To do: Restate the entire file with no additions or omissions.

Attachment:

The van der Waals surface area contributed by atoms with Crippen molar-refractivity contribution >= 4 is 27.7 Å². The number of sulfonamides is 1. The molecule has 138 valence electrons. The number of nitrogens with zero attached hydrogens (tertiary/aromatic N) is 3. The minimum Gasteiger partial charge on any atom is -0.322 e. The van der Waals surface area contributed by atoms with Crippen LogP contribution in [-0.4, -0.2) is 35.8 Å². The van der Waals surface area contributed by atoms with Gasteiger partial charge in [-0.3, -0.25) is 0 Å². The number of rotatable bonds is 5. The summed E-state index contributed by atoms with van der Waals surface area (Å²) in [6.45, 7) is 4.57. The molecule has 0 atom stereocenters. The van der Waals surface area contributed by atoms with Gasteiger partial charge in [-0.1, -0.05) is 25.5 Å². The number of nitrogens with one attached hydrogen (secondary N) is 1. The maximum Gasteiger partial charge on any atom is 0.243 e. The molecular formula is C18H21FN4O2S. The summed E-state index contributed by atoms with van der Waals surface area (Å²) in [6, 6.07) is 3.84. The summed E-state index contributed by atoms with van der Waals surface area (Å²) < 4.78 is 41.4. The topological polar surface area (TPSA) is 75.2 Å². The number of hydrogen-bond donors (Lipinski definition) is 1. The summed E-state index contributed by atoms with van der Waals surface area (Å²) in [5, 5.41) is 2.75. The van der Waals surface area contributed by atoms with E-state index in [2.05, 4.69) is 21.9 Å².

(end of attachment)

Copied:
The van der Waals surface area contributed by atoms with Crippen molar-refractivity contribution >= 4 is 27.7 Å². The number of sulfonamides is 1. The molecule has 138 valence electrons. The number of nitrogens with zero attached hydrogens (tertiary/aromatic N) is 3. The minimum Gasteiger partial charge on any atom is -0.322 e. The van der Waals surface area contributed by atoms with Crippen LogP contribution in [-0.4, -0.2) is 35.8 Å². The van der Waals surface area contributed by atoms with Gasteiger partial charge in [-0.3, -0.25) is 0 Å². The number of rotatable bonds is 5. The summed E-state index contributed by atoms with van der Waals surface area (Å²) in [6.45, 7) is 4.57. The molecule has 0 atom stereocenters. The van der Waals surface area contributed by atoms with Gasteiger partial charge in [-0.1, -0.05) is 25.5 Å². The number of nitrogens with one attached hydrogen (secondary N) is 1. The maximum Gasteiger partial charge on any atom is 0.243 e. The molecular formula is C18H21FN4O2S. The summed E-state index contributed by atoms with van der Waals surface area (Å²) in [6, 6.07) is 3.84. The summed E-state index contributed by atoms with van der Waals surface area (Å²) < 4.78 is 41.4. The topological polar surface area (TPSA) is 75.2 Å². The number of hydrogen-bond donors (Lipinski definition) is 1. The summed E-state index contributed by atoms with van der Waals surface area (Å²) in [5, 5.41) is 2.75. The van der Waals surface area contributed by atoms with E-state index in [2.05, 4.69) is 21.9 Å².